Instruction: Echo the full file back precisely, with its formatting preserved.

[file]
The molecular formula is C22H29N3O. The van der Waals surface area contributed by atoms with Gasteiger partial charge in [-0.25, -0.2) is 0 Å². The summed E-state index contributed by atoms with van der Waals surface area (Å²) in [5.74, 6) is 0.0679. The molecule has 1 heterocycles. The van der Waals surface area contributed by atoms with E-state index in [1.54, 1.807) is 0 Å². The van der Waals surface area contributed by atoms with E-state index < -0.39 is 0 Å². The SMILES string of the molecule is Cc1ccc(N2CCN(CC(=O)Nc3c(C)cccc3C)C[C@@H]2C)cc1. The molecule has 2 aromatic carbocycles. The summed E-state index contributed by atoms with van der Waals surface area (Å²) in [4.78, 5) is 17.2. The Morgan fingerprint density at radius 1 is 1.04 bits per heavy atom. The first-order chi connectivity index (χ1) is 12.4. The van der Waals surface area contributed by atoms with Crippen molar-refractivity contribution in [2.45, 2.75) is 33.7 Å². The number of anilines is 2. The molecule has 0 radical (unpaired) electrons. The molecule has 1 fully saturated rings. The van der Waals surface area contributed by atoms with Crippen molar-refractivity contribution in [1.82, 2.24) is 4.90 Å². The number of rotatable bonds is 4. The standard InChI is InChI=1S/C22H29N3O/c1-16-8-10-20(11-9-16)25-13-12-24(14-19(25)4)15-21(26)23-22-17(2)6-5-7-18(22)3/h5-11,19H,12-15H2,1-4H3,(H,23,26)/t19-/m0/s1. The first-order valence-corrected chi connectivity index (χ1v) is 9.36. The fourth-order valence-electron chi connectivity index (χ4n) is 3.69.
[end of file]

The molecular formula is C22H29N3O. The van der Waals surface area contributed by atoms with Gasteiger partial charge in [-0.25, -0.2) is 0 Å². The summed E-state index contributed by atoms with van der Waals surface area (Å²) in [5.74, 6) is 0.0679. The molecule has 1 heterocycles. The van der Waals surface area contributed by atoms with E-state index in [1.54, 1.807) is 0 Å². The van der Waals surface area contributed by atoms with E-state index < -0.39 is 0 Å². The SMILES string of the molecule is Cc1ccc(N2CCN(CC(=O)Nc3c(C)cccc3C)C[C@@H]2C)cc1. The molecule has 2 aromatic carbocycles. The summed E-state index contributed by atoms with van der Waals surface area (Å²) in [4.78, 5) is 17.2. The Morgan fingerprint density at radius 1 is 1.04 bits per heavy atom. The first-order chi connectivity index (χ1) is 12.4. The van der Waals surface area contributed by atoms with Crippen molar-refractivity contribution in [2.45, 2.75) is 33.7 Å². The number of anilines is 2. The molecule has 0 radical (unpaired) electrons. The molecule has 1 fully saturated rings. The van der Waals surface area contributed by atoms with Crippen molar-refractivity contribution in [1.82, 2.24) is 4.90 Å². The number of rotatable bonds is 4. The standard InChI is InChI=1S/C22H29N3O/c1-16-8-10-20(11-9-16)25-13-12-24(14-19(25)4)15-21(26)23-22-17(2)6-5-7-18(22)3/h5-11,19H,12-15H2,1-4H3,(H,23,26)/t19-/m0/s1. The first-order valence-corrected chi connectivity index (χ1v) is 9.36. The fourth-order valence-electron chi connectivity index (χ4n) is 3.69.